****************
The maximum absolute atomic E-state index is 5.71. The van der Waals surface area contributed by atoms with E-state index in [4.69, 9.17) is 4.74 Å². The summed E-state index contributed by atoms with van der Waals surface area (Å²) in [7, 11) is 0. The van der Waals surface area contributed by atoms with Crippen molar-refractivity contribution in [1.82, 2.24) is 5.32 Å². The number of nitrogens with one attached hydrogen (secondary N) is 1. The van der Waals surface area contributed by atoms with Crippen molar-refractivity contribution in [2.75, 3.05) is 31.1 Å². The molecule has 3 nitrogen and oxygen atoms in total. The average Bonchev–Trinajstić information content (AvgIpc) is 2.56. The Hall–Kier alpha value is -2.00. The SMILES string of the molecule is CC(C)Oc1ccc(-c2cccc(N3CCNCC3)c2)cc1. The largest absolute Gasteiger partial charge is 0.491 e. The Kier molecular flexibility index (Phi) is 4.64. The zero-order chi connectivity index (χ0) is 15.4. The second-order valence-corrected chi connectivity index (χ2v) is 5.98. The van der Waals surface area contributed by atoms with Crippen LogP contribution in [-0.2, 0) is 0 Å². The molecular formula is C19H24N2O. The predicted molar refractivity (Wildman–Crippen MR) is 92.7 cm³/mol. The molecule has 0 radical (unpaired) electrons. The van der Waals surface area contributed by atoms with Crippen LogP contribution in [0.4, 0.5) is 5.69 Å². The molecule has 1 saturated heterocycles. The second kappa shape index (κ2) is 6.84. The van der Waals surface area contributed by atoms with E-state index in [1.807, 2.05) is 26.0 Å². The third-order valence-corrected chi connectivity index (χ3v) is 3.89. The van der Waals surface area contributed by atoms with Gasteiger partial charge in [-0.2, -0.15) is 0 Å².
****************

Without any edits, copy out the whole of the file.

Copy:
The maximum absolute atomic E-state index is 5.71. The van der Waals surface area contributed by atoms with E-state index in [4.69, 9.17) is 4.74 Å². The summed E-state index contributed by atoms with van der Waals surface area (Å²) in [7, 11) is 0. The van der Waals surface area contributed by atoms with Crippen molar-refractivity contribution in [1.82, 2.24) is 5.32 Å². The number of nitrogens with one attached hydrogen (secondary N) is 1. The van der Waals surface area contributed by atoms with Crippen molar-refractivity contribution in [2.75, 3.05) is 31.1 Å². The molecule has 3 nitrogen and oxygen atoms in total. The average Bonchev–Trinajstić information content (AvgIpc) is 2.56. The Hall–Kier alpha value is -2.00. The SMILES string of the molecule is CC(C)Oc1ccc(-c2cccc(N3CCNCC3)c2)cc1. The largest absolute Gasteiger partial charge is 0.491 e. The Kier molecular flexibility index (Phi) is 4.64. The zero-order chi connectivity index (χ0) is 15.4. The second-order valence-corrected chi connectivity index (χ2v) is 5.98. The van der Waals surface area contributed by atoms with Crippen LogP contribution in [-0.2, 0) is 0 Å². The molecular formula is C19H24N2O. The predicted molar refractivity (Wildman–Crippen MR) is 92.7 cm³/mol. The molecule has 0 radical (unpaired) electrons. The van der Waals surface area contributed by atoms with Crippen LogP contribution in [0.4, 0.5) is 5.69 Å². The molecule has 1 saturated heterocycles. The second kappa shape index (κ2) is 6.84. The van der Waals surface area contributed by atoms with E-state index in [1.807, 2.05) is 26.0 Å². The third-order valence-corrected chi connectivity index (χ3v) is 3.89. The van der Waals surface area contributed by atoms with Gasteiger partial charge in [-0.2, -0.15) is 0 Å².